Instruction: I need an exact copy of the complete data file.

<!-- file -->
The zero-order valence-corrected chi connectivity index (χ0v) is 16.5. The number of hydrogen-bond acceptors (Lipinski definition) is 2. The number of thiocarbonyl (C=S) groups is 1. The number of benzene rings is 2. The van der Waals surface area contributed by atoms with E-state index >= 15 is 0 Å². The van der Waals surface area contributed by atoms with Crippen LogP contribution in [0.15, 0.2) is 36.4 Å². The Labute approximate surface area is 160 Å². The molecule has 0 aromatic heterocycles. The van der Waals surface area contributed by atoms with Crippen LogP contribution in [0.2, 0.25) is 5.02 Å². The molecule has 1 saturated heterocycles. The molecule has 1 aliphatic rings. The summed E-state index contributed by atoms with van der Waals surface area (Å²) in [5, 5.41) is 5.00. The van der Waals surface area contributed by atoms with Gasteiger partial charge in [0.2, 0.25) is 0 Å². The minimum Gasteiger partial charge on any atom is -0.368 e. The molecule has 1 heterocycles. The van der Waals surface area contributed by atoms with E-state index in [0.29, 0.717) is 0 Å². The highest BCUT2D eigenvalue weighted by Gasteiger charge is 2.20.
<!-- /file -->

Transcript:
The zero-order valence-corrected chi connectivity index (χ0v) is 16.5. The number of hydrogen-bond acceptors (Lipinski definition) is 2. The number of thiocarbonyl (C=S) groups is 1. The number of benzene rings is 2. The van der Waals surface area contributed by atoms with E-state index >= 15 is 0 Å². The van der Waals surface area contributed by atoms with Crippen LogP contribution in [0.15, 0.2) is 36.4 Å². The Labute approximate surface area is 160 Å². The molecule has 0 aromatic heterocycles. The van der Waals surface area contributed by atoms with Crippen LogP contribution in [0.2, 0.25) is 5.02 Å². The molecule has 1 saturated heterocycles. The molecule has 1 aliphatic rings. The summed E-state index contributed by atoms with van der Waals surface area (Å²) in [5, 5.41) is 5.00. The van der Waals surface area contributed by atoms with Gasteiger partial charge in [0.2, 0.25) is 0 Å². The minimum Gasteiger partial charge on any atom is -0.368 e. The molecule has 1 heterocycles. The van der Waals surface area contributed by atoms with E-state index in [0.29, 0.717) is 0 Å². The highest BCUT2D eigenvalue weighted by Gasteiger charge is 2.20.